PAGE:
Going through all the general principles, objectives and timelines of the ERA, Curran pointed out that peer review is a “really important component” of the assessment process, and that while everything must be submitted, the process is designed to be flexible. Interestingly, he confirmed that while the rather controversial list of ranked journals has been finalised, as well as the list of conferences, the ARC would continue to receive feedback regarding journals and conferences which would be recorded on the database, and that the list would be updated and revised prior to any future ERA round. He added that the ranked journals are only one of a number of unweighted indicators, and that articles in C-ranked journals could be put forward in peer review. He argued that the challenge for the assessment of creative work is in defining the research element, and that a portfolio needs to demonstrate coherent research content. “Work out how to present your discipline and highlight its importance and outcomes,” he said.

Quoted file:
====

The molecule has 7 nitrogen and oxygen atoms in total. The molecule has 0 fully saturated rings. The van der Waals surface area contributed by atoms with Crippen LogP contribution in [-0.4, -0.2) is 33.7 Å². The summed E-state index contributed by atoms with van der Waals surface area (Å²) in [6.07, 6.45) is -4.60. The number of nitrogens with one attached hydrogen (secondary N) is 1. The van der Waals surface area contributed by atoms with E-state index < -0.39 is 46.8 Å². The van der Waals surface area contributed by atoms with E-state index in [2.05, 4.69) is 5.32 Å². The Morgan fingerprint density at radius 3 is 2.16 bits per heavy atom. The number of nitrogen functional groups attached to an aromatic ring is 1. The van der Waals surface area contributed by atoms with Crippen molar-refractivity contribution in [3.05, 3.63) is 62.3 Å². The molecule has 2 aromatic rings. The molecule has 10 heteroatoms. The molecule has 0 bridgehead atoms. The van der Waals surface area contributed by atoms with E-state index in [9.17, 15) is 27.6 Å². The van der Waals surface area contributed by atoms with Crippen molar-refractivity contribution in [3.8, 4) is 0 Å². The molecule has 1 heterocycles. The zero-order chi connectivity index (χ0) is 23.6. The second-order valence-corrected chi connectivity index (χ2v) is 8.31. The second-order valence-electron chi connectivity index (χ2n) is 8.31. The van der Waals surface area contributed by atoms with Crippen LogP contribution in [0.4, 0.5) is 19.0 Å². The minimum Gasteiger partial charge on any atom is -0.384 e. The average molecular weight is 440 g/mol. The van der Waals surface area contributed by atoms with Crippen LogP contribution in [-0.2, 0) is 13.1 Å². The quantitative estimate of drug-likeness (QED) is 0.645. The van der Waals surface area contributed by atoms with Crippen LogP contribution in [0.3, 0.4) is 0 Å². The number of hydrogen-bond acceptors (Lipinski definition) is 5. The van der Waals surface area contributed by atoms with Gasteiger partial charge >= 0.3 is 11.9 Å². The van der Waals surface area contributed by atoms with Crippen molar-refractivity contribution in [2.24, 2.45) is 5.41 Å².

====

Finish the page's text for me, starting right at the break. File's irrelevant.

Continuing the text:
rating exhibition outlets